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Incomplete Consent in the NIH Stem Cell Registry

By February 8, 2013

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Following president Obama's 2009 Executive Order allowing federal funding of research using human embryonic stem cells (hESCs), the NIH issued guidelines defining the ethical standards for research involving these cells. For example, the guidelines specify that embryos created by in vitro fertilization for reproduction, but no longer needed, may be used for research provided the parental donors give informed consent.

However, embryos can also be created directly for research purposes outside of fertility clinics using sperm and eggs donated from various sources. It turns out the NIH guidelines do not specifically require individuals who provided just sperm and eggs for research purposes to give their explicit consent that their donated can be used for embryonic stem cell research.

This omission was noted soon after the guidelines were released. It can create a problem with other groups, such as the National Academy of Sciences and some international agencies, who do require individuals providing researchers with their sperm and eggs to give specific consent that they may be used to make embryonic stem cells. It is not enough that these donors just give consent to use their donations for general research.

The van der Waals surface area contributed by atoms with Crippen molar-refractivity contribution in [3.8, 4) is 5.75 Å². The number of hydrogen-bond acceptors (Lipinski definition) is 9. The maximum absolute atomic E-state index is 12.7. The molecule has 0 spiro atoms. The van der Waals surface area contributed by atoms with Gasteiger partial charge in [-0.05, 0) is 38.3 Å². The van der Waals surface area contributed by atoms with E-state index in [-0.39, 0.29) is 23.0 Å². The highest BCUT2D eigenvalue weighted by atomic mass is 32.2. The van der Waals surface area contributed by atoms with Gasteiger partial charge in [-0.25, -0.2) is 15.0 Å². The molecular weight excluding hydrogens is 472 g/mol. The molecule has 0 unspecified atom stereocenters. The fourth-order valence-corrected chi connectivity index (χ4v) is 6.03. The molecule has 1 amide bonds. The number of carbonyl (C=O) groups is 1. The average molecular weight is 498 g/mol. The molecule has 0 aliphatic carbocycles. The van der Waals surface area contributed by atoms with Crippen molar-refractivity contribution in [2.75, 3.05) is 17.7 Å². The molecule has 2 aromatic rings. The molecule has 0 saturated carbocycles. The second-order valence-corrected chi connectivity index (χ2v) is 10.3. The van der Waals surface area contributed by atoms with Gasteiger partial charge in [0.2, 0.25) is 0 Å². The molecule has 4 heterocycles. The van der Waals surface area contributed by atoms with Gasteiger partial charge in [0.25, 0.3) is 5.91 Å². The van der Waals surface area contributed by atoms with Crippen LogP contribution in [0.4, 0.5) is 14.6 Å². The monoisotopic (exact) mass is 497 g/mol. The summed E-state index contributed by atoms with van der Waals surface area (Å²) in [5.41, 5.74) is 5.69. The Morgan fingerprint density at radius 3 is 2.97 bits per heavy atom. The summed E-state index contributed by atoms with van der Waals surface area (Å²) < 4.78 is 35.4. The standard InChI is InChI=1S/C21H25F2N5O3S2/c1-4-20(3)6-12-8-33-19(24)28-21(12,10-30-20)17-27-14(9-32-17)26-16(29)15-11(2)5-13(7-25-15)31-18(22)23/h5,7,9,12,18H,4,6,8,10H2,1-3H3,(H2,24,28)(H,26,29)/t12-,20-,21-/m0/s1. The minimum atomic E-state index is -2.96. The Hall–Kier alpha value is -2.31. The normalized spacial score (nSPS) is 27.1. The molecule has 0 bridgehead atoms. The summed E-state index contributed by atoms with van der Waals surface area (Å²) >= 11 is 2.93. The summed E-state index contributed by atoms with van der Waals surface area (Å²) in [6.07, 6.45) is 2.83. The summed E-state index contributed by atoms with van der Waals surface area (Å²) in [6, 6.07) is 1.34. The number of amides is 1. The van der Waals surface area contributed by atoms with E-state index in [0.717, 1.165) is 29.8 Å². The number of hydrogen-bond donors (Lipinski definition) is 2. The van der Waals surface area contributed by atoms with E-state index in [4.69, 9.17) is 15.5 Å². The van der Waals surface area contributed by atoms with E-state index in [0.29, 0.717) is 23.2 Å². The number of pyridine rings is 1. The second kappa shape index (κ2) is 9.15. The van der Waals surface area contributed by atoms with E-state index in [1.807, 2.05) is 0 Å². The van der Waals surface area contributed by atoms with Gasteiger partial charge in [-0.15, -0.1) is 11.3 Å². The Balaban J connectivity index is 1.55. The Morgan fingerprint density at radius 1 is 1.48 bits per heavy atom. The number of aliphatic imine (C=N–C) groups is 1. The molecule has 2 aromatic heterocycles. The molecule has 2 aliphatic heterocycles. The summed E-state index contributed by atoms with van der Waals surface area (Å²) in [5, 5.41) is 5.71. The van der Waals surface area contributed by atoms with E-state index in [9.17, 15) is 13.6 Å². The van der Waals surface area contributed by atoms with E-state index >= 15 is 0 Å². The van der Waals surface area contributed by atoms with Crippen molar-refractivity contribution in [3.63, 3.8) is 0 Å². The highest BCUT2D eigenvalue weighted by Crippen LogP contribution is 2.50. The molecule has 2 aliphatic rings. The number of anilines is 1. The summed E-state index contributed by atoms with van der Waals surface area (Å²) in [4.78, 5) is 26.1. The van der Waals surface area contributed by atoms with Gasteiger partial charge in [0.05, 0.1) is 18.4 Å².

Concerned about this gap in consent, bioethicists at Rockefeller University and the Hasting Center investigated the sources of the 198 human embryonic stem cell lines currently on the NIH registry approved for use in NIH-funded research. The investigators were able to confirm appropriate consent had been given by all parties for 137 of the cell lines on the list. For 19 stem cell lines, however, they could not track down the pertinent consent information, and for 30 stem cell lines, the labs providing the embryos did not have specific consent from the egg and sperm donors.

In a ScienceInsider article, Amy Wilkerson, one of the investigators that looked into this issue, points out that the purpose was not to get the NIH to change the stem cell line list or its guidelines. It was just important for other university ethics committees reviewing embryonic research to be aware of the information so they could make decisions about research proposals they reviewed.

For more information, you can read the letter about the analysis published in the journal Cell Stem Cell.


February 14, 2013 at 4:29 am
(1) Walter Reale says:

Wow, what a quirky scenario we’ve created. Eh…

Think something similar was happening in China with Rongxiang Xu and his company MEBO International. Although, their legislation is probably a little bit behind (but their technology isn’t).

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